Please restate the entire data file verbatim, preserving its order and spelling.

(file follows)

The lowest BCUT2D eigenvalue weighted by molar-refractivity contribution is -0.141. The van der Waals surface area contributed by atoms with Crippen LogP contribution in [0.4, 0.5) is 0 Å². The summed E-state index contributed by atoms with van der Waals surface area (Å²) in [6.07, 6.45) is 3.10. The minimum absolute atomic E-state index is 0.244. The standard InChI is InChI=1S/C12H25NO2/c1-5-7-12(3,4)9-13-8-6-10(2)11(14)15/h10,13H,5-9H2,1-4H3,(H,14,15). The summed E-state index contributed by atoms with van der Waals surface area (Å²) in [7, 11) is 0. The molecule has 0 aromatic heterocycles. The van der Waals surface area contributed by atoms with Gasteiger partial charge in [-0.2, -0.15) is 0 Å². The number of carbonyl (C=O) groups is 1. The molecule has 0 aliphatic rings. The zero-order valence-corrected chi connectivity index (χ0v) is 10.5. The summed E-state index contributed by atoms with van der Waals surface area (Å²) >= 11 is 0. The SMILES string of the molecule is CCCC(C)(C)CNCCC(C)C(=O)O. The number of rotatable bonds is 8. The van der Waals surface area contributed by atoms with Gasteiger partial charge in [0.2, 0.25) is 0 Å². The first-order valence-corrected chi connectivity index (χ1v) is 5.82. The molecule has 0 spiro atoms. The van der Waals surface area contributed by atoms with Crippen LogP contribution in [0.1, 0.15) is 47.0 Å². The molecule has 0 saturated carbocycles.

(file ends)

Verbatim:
The lowest BCUT2D eigenvalue weighted by molar-refractivity contribution is -0.141. The van der Waals surface area contributed by atoms with Crippen LogP contribution in [0.4, 0.5) is 0 Å². The summed E-state index contributed by atoms with van der Waals surface area (Å²) in [6.07, 6.45) is 3.10. The minimum absolute atomic E-state index is 0.244. The standard InChI is InChI=1S/C12H25NO2/c1-5-7-12(3,4)9-13-8-6-10(2)11(14)15/h10,13H,5-9H2,1-4H3,(H,14,15). The summed E-state index contributed by atoms with van der Waals surface area (Å²) in [7, 11) is 0. The molecule has 0 aromatic heterocycles. The van der Waals surface area contributed by atoms with Gasteiger partial charge in [-0.2, -0.15) is 0 Å². The number of carbonyl (C=O) groups is 1. The molecule has 0 aliphatic rings. The zero-order valence-corrected chi connectivity index (χ0v) is 10.5. The summed E-state index contributed by atoms with van der Waals surface area (Å²) >= 11 is 0. The SMILES string of the molecule is CCCC(C)(C)CNCCC(C)C(=O)O. The number of rotatable bonds is 8. The van der Waals surface area contributed by atoms with Gasteiger partial charge in [0.2, 0.25) is 0 Å². The first-order valence-corrected chi connectivity index (χ1v) is 5.82. The molecule has 0 spiro atoms. The van der Waals surface area contributed by atoms with Crippen LogP contribution in [0.1, 0.15) is 47.0 Å². The molecule has 0 saturated carbocycles.